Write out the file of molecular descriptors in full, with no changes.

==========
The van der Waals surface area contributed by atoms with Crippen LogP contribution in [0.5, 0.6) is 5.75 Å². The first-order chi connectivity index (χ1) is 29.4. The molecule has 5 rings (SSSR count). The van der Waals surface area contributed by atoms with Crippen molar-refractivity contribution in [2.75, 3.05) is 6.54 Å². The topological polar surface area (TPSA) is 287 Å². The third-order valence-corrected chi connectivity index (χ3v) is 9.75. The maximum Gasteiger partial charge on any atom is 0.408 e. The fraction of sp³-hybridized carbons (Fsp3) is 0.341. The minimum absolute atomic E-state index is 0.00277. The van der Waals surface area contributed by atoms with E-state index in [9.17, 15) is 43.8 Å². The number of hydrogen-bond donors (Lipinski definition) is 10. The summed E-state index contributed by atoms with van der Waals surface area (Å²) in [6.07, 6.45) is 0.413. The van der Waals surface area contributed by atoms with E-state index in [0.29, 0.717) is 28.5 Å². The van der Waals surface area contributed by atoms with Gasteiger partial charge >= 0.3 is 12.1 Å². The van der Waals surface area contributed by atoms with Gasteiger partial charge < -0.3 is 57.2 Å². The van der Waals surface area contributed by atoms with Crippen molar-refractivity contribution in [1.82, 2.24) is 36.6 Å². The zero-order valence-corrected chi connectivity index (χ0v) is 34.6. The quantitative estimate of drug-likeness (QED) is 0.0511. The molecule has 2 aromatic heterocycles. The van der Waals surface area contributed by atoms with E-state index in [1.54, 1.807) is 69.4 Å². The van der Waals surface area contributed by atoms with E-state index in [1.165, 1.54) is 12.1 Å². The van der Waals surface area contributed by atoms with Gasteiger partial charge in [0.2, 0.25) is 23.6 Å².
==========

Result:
The van der Waals surface area contributed by atoms with Crippen LogP contribution in [0.5, 0.6) is 5.75 Å². The first-order chi connectivity index (χ1) is 29.4. The molecule has 5 rings (SSSR count). The van der Waals surface area contributed by atoms with Crippen molar-refractivity contribution in [2.75, 3.05) is 6.54 Å². The topological polar surface area (TPSA) is 287 Å². The third-order valence-corrected chi connectivity index (χ3v) is 9.75. The maximum Gasteiger partial charge on any atom is 0.408 e. The fraction of sp³-hybridized carbons (Fsp3) is 0.341. The minimum absolute atomic E-state index is 0.00277. The van der Waals surface area contributed by atoms with E-state index in [9.17, 15) is 43.8 Å². The number of hydrogen-bond donors (Lipinski definition) is 10. The summed E-state index contributed by atoms with van der Waals surface area (Å²) in [6.07, 6.45) is 0.413. The van der Waals surface area contributed by atoms with E-state index in [0.29, 0.717) is 28.5 Å². The van der Waals surface area contributed by atoms with Gasteiger partial charge >= 0.3 is 12.1 Å². The van der Waals surface area contributed by atoms with Gasteiger partial charge < -0.3 is 57.2 Å². The van der Waals surface area contributed by atoms with Crippen molar-refractivity contribution in [1.82, 2.24) is 36.6 Å². The zero-order valence-corrected chi connectivity index (χ0v) is 34.6. The quantitative estimate of drug-likeness (QED) is 0.0511. The molecule has 2 aromatic heterocycles. The van der Waals surface area contributed by atoms with E-state index in [1.54, 1.807) is 69.4 Å². The van der Waals surface area contributed by atoms with E-state index in [1.165, 1.54) is 12.1 Å². The van der Waals surface area contributed by atoms with Gasteiger partial charge in [0.2, 0.25) is 23.6 Å².